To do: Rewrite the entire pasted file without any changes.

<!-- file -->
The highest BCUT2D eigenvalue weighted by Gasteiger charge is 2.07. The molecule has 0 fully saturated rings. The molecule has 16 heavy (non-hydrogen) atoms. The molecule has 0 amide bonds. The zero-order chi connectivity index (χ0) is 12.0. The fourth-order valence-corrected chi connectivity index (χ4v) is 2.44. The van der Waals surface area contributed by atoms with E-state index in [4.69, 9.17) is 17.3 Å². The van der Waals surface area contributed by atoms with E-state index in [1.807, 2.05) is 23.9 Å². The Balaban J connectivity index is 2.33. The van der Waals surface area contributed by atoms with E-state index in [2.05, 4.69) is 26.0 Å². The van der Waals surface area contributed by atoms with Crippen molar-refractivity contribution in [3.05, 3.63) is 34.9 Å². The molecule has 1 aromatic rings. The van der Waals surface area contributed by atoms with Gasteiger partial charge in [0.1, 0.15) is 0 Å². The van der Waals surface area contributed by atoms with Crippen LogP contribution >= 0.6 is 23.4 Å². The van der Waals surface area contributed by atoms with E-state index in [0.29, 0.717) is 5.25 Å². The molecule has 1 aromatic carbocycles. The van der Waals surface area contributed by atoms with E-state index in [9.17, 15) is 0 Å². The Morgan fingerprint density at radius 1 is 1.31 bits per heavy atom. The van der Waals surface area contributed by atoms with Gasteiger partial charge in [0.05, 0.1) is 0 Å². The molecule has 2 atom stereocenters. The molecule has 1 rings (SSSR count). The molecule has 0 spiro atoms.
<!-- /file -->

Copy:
The highest BCUT2D eigenvalue weighted by Gasteiger charge is 2.07. The molecule has 0 fully saturated rings. The molecule has 16 heavy (non-hydrogen) atoms. The molecule has 0 amide bonds. The zero-order chi connectivity index (χ0) is 12.0. The fourth-order valence-corrected chi connectivity index (χ4v) is 2.44. The van der Waals surface area contributed by atoms with E-state index in [4.69, 9.17) is 17.3 Å². The van der Waals surface area contributed by atoms with E-state index in [1.807, 2.05) is 23.9 Å². The Balaban J connectivity index is 2.33. The van der Waals surface area contributed by atoms with E-state index in [2.05, 4.69) is 26.0 Å². The van der Waals surface area contributed by atoms with Crippen molar-refractivity contribution in [3.05, 3.63) is 34.9 Å². The molecule has 1 aromatic rings. The van der Waals surface area contributed by atoms with Gasteiger partial charge in [0.1, 0.15) is 0 Å². The van der Waals surface area contributed by atoms with Crippen LogP contribution >= 0.6 is 23.4 Å². The van der Waals surface area contributed by atoms with E-state index in [0.29, 0.717) is 5.25 Å². The molecule has 1 aromatic carbocycles. The van der Waals surface area contributed by atoms with E-state index in [9.17, 15) is 0 Å². The Morgan fingerprint density at radius 1 is 1.31 bits per heavy atom. The van der Waals surface area contributed by atoms with Gasteiger partial charge in [0.05, 0.1) is 0 Å². The molecule has 2 atom stereocenters. The molecule has 1 rings (SSSR count). The molecule has 0 spiro atoms.